|~ A Poetry Dictionary ~|
|toto, adj. (Latin) altogether, complete, universal.|
|poetry, n. (English) metrical composition.|
|Mission: If English dictionaries define the word poetry, perhaps we can define all English words with poetry. Using experimentation and new media, this project heavily relies on the mathematics of language to create didactic digital poems – one or more for virtually all words in the dictionary.|
|History: With origins dating back to the 1990s, the poems posted here were created for educational or didactic purposes. They are designed to mostly benefit non-English speakers (by far the largest users of a dictionary project I am working on, and who can click on words in the poems for translations if they are using non-English browsers). In addition to illustrating various English-language poetic forms (especially the forms used to teach English), in many “English for non-English speakers” courses, poetry exercises are used to allow learners to explore the complexities of English, and to help students retain vocabulary (some persons benefit reading didactic poetry as a form of learning). Poetic forms taught in such classes are included in this project (e.g. acrostics, cinquain, diamante or diamond, haiku, sonnets, etc., with more being added over time). Another purpose is to have the poems, themselves, give insight into the title word or expression, with an express goal to highlight ambiguity for as many words or expressions as possible in all of the world’s documented languages (e.g. over 1.4 million poems in English alone). The graph theoretic poems posted take on a lexicographic purpose, therefore, which may lead to further exploration and/or learning of the language (e.g. a poem about “pope” may refer to “ruffe” which is a type of fish, called a “pope”). As I gain more experience with techniques, I will expand to other languages (about 100 languages at first, and then the languages with smaller populations, except those where ownership rights are claimed by academic field linguists or local community leaders).|
|“Graph Theoretic Poetry” Methodology: The word “graph theoretic” in “graph theoretic poetry” is not meant to imply that the poems are “edgy,” “punk,” or “counter cultural” (though some might think they are). Rather, graph theoretic poems are created based on programmed heuristics (following rules from accepted poetic genres) relying on theorectic values from a type of large linguistic graph. I used these values to mimic what I think my brain does when it is asked to write a poem on a particular topic using a particular poetic form (as assigned to me in grade school or college), for a specific purpose (didactic). Simplifying the process, most of what happens can be boiled down to four basic activities (they are really more involved, and programmed for, of course).
First, when I am asked to write a poem that should describe or explain “love,” I imagine that my brain quickly searches over a semantic web that has learned a type of experiential linguistic graph. This graph then intersects with a second set of constraints imposed by a given poetic form, or set of elaborate rules, to create poetry within the genre specified (rules can be vague, and not hard, which allow for half-rhymes, metaphors, puns, poetic violations, etc.). Third, I must choose a good poem to publish, among many, that makes me happy or satisfied with the outcome. The third activity, therefore, is a mathematical problem of constrained optimization, where an economic utility function is being maximized. Finally, there is a portfolio problem given that there are exogenous social constraints, especially the perceived preferences of the reader. For example, the person reading the poem who is not the author might want to recognize it as being within the genre, evaluate it, enjoy it, understand its meaning or find some other value in it (e.g. certain “rules” beyond poetry may need to be adhered to – perhaps using less obscure words in a poem making it more accessible to non-English speakers, whereas other readers may prefer less common words, poems having unusual grammar, revolutionary ideas, vulgar themes, etc.). In economics, this is similar to a matching function between “buyer” and “seller” where there needs to be an equilibrium of sorts between consumers and producers (e.g. creating a poem that I enjoy may not be a poem that “sells” best in the market place). My brain, solving a portfolio problem, is implicitly trying select the right poem to get a good grade from the teacher who may give better marks for “cleverness” or something else he or she prefers (e.g. using a false rhyme to give the poem a “rap song” feel or cadence). Solving this problem becomes important when there are many poems that each maximize the utility function, or when social constraints are more “important” than the traditional utility maximization problem. You can read more about the methodology, which largely depends on graph theory, here. You can read about the various poetic genres covered here.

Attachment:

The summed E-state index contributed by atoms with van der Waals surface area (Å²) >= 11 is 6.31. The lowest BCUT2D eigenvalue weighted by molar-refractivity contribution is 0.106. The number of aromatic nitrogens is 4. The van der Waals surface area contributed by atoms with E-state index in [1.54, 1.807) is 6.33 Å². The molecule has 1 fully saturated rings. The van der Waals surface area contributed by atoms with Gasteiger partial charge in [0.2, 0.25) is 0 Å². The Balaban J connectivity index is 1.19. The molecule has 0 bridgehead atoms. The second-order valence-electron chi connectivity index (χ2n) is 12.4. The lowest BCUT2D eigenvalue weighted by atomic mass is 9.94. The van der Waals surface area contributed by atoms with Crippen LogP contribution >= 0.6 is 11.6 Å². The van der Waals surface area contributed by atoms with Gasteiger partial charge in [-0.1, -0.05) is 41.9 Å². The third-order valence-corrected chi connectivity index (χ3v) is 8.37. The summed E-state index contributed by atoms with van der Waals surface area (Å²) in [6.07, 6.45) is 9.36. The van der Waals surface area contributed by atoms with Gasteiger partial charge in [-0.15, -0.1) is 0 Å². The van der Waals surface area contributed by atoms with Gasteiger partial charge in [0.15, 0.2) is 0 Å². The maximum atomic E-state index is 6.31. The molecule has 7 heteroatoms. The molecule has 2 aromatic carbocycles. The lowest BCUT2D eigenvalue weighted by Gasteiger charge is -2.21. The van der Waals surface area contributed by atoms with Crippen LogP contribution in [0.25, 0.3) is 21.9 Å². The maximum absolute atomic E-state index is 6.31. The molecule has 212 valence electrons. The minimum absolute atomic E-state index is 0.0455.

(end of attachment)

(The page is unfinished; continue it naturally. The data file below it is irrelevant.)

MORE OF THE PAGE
|For fun: You can access all of the poems using the search box. For the courageous, follow the links below to what may be the world’s longest poems (for the particular genre indicated; each of these have been condensed from substantially longer off-line versions that include proper nouns, hyphenated words, contractions, possessive forms and expressions). They start with stanzas defining the first words of the dictionary, and then continue alphabetically thereafter to the end of each poem reaching the length of an entire dictionary:
- Philip M. Parker, INSEAD